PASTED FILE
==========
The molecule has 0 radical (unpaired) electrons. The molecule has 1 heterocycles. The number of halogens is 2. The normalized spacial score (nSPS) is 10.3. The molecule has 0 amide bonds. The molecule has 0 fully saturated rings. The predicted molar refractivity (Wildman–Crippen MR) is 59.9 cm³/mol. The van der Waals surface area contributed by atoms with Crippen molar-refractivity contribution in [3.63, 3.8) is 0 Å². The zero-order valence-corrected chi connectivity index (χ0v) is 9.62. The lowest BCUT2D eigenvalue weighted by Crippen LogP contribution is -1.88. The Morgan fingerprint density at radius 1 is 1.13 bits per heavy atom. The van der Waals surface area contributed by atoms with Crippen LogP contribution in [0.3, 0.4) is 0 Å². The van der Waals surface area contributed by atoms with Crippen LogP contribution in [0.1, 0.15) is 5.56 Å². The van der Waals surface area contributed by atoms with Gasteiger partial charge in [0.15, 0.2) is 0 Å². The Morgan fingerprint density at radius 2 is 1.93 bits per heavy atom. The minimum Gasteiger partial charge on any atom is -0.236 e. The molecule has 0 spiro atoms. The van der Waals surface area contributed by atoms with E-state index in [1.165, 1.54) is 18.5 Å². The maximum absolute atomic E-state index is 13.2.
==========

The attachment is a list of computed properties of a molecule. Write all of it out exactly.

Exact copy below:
The molecule has 0 radical (unpaired) electrons. The molecule has 1 heterocycles. The number of halogens is 2. The normalized spacial score (nSPS) is 10.3. The molecule has 0 amide bonds. The molecule has 0 fully saturated rings. The predicted molar refractivity (Wildman–Crippen MR) is 59.9 cm³/mol. The van der Waals surface area contributed by atoms with Crippen molar-refractivity contribution in [3.63, 3.8) is 0 Å². The zero-order valence-corrected chi connectivity index (χ0v) is 9.62. The lowest BCUT2D eigenvalue weighted by Crippen LogP contribution is -1.88. The Morgan fingerprint density at radius 1 is 1.13 bits per heavy atom. The van der Waals surface area contributed by atoms with Crippen LogP contribution in [0.3, 0.4) is 0 Å². The van der Waals surface area contributed by atoms with Crippen LogP contribution in [0.1, 0.15) is 5.56 Å². The van der Waals surface area contributed by atoms with Gasteiger partial charge in [0.15, 0.2) is 0 Å². The Morgan fingerprint density at radius 2 is 1.93 bits per heavy atom. The minimum Gasteiger partial charge on any atom is -0.236 e. The molecule has 0 spiro atoms. The van der Waals surface area contributed by atoms with E-state index in [1.165, 1.54) is 18.5 Å². The maximum absolute atomic E-state index is 13.2.